What can 3D printed food manufacturing learn from McDonald’s?
In a galaxy far, far away from 3D printing…
In 1954, Ray Kroc joined the McDonald’s team in California. He was responsible for enlarging the franchise operation. By 1956, there were 14 stores, and sales reached 50 million hamburgers.
By 1958, when I first visited a McDonald’s, sales had reached 100 million. That fact was advertised on a little billboard under the arch — “McDonald’s Hamburgers: over 100 million sold.” By 1960, that billboard read, “over 400 million sold.” 6 years. Exponential growth.
This amazing success was built on a short list of requirements that every franchise met. Kroc’s list, QSC&V (Quality, Service, Cleanliness and Value) meshed perfectly with the McDonald’s brothers mass production food techniques and assembly line customer order processing. It was a combination that met the needs of the market at that time.
Can 3D printed food meet the needs of today’s market?
The world has changed in 55 years and with it, what consumers want. A recent report shows that Sales of packaged and processed foods are declining, and customers want more fresh fruits, vegetables and meats. More and more, people are turning away from processed foods, from industrial “food products.” As supermarkets and fast food operations lose market share (McDonald’s is closing stores for the first time in its history), they are scrambling to respond to this changing market.
Can 3D printed food meet the requirements of this very different market? Let’s think about what those requirements are likely to be.
- An increasing number of Americans are health conscious. This is likely to mean organic food, food that retains its natural fiber, no food additives and no added sweeteners.
- More and more Americans want food that is produced and distributed sustainably, and they want to know that those who work along the food supply chain are treated fairly.
3D printed food: healthy, sustainable and affordable?
So I wonder: can 3D printed food become a significant part of today’s food economy?
To answer that question, I devised a checklist. Ray Kroc’s QSC&V (Quality, Service, Cleanliness, Value) checklist was short, and following that example, so is mine. I think it corresponds to the kinds of things an increasing number of us want in our food. Here’s my checklist:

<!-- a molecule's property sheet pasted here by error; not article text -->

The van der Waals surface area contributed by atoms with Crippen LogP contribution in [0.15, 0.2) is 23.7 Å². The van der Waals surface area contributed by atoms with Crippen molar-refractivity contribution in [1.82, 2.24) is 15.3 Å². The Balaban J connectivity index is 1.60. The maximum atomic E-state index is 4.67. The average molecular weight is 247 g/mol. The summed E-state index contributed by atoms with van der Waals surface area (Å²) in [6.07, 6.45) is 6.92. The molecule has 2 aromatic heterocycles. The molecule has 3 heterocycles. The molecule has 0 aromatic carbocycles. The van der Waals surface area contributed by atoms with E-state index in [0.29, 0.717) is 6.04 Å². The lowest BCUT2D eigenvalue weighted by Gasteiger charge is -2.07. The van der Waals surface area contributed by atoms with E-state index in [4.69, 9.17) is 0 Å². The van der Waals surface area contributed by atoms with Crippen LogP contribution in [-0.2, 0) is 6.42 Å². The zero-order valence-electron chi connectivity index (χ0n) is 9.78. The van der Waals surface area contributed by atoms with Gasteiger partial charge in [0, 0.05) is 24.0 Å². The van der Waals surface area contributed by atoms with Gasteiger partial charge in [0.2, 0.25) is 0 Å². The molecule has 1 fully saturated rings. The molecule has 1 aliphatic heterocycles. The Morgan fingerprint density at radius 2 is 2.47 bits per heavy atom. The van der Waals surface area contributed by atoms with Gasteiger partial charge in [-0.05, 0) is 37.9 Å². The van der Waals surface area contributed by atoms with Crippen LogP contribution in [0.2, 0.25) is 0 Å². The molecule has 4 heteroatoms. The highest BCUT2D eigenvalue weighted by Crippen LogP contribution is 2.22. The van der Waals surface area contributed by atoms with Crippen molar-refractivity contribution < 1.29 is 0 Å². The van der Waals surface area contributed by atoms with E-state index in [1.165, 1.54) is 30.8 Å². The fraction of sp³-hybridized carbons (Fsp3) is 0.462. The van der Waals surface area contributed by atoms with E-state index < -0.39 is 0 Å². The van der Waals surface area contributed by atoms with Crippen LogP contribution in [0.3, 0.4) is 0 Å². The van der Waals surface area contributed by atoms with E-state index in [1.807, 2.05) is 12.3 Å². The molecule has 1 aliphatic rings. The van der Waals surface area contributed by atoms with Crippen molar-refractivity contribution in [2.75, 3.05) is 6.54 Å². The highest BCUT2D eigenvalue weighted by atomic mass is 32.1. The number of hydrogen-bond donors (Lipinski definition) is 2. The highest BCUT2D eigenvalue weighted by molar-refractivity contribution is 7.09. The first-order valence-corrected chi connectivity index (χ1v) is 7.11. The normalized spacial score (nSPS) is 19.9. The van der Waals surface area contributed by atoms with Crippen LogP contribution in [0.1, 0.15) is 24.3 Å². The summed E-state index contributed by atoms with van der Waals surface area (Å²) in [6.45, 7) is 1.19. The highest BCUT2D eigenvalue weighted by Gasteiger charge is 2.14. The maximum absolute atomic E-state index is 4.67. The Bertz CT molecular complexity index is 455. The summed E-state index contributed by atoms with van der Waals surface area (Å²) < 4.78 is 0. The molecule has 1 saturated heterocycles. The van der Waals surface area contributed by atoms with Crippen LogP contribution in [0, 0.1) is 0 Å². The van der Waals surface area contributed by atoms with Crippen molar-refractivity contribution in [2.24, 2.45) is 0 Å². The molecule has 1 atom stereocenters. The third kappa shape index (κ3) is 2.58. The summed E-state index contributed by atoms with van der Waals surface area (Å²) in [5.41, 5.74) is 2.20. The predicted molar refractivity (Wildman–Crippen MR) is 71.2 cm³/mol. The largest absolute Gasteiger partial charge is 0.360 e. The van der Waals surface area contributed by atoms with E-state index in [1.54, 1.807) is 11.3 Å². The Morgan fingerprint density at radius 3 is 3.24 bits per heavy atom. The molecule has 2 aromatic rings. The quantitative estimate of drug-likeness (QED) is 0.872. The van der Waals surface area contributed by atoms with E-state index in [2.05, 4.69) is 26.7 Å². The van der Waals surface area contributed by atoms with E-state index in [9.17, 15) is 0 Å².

HERDS. Can 3D printed food fill those specs? Can we produce 3D printed food to satisfy today’s market to the extent that it will become a real market force?
I admit, I’m skeptical. For the most part, what I have seen in 3D printed food is ingenious and often attractive, but the best items are highly processed, sugar-laden (confections), and along the lines of fast foods (pizzas). They fail on at least three of five points in my HERDS checklist: healthy, real and sustainable.
3D Printed Food Serves Special Needs
I do see, though, that 3D printed food can serve some important specialized needs, most effective among them so far, food for seniors with dysphagia (difficulty swallowing):
Softfoods, from TNO, a Dutch non-profit, 3D printed food that is easier for seniors to eat. Typically seniors have to eat unappetizing purees. In Germany, seniors with dysphagia living in nursing homes are likely to receive a beautiful plate of 3D printed soft food.
More making health easier for some, Dovetailed 3D Fruit Printer. The beautiful custom-designed 3D printed fresh fruits pictured at the top of this page could certainly be a vehicle for important vitamins and minerals that people find it difficult to get from food for a variety of reasons. I think, in particular, of seniors and very young children.
Dovetailed developed a spherification printer that uses fruit juice combined with a gel to create droplets of custom fruit flavors encased in a very thin “skin.” The droplets form into specific programmed shapes.
At the very least, these 3D printed fruits, made of real fruit juice, are healthier snack items than most commercial snacks promoted for children.
Healthy, very fresh, real food anywhere, anytime. Dutch food designer Chloé Rutzerveld created cracker-like yeast structures containing seeds and spores that sprout over time. These natural, transportable products certainly make healthy snacks or traveling food at the very least. Nutritionally it’s got to be superior to airline trays!
While the designer sees it as the future of food in the long run, it’s easy to think of significant ways to use these fresh, natural products in the short run. Certainly it would be easier to print foods like these and distribute them in disaster areas as an alternative to bulky and expensive-to-ship traditional foods.
Use plentiful but unpalatable ingredients. We are familiar with this kind of processing. Isn’t it the basis of cooking? If we looked at many of the foods we eat in their raw form (livers, tongues, flesh), we might not eat them. Various processes, including cooking, make them not only palatable but delicious to many. Any mom knows how to sneak healthy items into their kids’ favorite foods, and many are learning that green smoothies are a delicious way to serve up greens to people who might otherwise not eat them.
Similarly, various scientists and technicians are looking at ways to use items that are plentiful but unappetizing so don’t get used, although they might provide excellent nutrition. 3D printing can turn these items into the base ingredient for familiar dishes.
These ideas and innovations, all satisfying our HERDS requirements, tell me that while 3D printing may never replace real food and traditional food preparation at a time when we are hungry for it, it has the potential for a major role in the big food picture as we move toward the future.
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